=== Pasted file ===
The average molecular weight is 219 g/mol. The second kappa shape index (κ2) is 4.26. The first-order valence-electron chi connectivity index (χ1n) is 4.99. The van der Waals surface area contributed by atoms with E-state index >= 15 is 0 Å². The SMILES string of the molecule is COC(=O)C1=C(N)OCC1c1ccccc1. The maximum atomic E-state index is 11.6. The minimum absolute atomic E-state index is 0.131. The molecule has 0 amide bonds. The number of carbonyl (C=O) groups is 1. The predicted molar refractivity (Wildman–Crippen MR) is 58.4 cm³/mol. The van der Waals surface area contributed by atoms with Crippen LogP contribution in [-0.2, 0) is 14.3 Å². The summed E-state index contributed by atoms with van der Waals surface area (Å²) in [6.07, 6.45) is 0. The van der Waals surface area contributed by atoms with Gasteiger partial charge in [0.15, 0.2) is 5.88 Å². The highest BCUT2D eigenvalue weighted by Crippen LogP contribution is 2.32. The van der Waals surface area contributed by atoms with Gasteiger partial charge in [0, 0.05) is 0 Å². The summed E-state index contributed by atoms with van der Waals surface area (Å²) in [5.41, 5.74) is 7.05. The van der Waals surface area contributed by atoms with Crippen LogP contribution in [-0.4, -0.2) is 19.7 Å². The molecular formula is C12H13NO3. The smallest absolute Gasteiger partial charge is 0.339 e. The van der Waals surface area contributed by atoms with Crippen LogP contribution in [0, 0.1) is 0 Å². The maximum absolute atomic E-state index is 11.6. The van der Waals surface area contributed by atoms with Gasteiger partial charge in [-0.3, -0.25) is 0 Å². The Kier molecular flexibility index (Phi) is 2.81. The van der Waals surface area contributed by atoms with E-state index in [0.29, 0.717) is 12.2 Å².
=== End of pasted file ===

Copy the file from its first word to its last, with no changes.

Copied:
The average molecular weight is 219 g/mol. The second kappa shape index (κ2) is 4.26. The first-order valence-electron chi connectivity index (χ1n) is 4.99. The van der Waals surface area contributed by atoms with E-state index >= 15 is 0 Å². The SMILES string of the molecule is COC(=O)C1=C(N)OCC1c1ccccc1. The maximum atomic E-state index is 11.6. The minimum absolute atomic E-state index is 0.131. The molecule has 0 amide bonds. The number of carbonyl (C=O) groups is 1. The predicted molar refractivity (Wildman–Crippen MR) is 58.4 cm³/mol. The van der Waals surface area contributed by atoms with Crippen LogP contribution in [-0.2, 0) is 14.3 Å². The summed E-state index contributed by atoms with van der Waals surface area (Å²) in [6.07, 6.45) is 0. The van der Waals surface area contributed by atoms with Gasteiger partial charge in [0.15, 0.2) is 5.88 Å². The highest BCUT2D eigenvalue weighted by Crippen LogP contribution is 2.32. The van der Waals surface area contributed by atoms with Gasteiger partial charge in [0, 0.05) is 0 Å². The summed E-state index contributed by atoms with van der Waals surface area (Å²) in [5.41, 5.74) is 7.05. The van der Waals surface area contributed by atoms with Crippen LogP contribution in [-0.4, -0.2) is 19.7 Å². The molecular formula is C12H13NO3. The smallest absolute Gasteiger partial charge is 0.339 e. The van der Waals surface area contributed by atoms with Crippen LogP contribution in [0, 0.1) is 0 Å². The maximum absolute atomic E-state index is 11.6. The van der Waals surface area contributed by atoms with Gasteiger partial charge in [-0.3, -0.25) is 0 Å². The Kier molecular flexibility index (Phi) is 2.81. The van der Waals surface area contributed by atoms with E-state index in [0.29, 0.717) is 12.2 Å².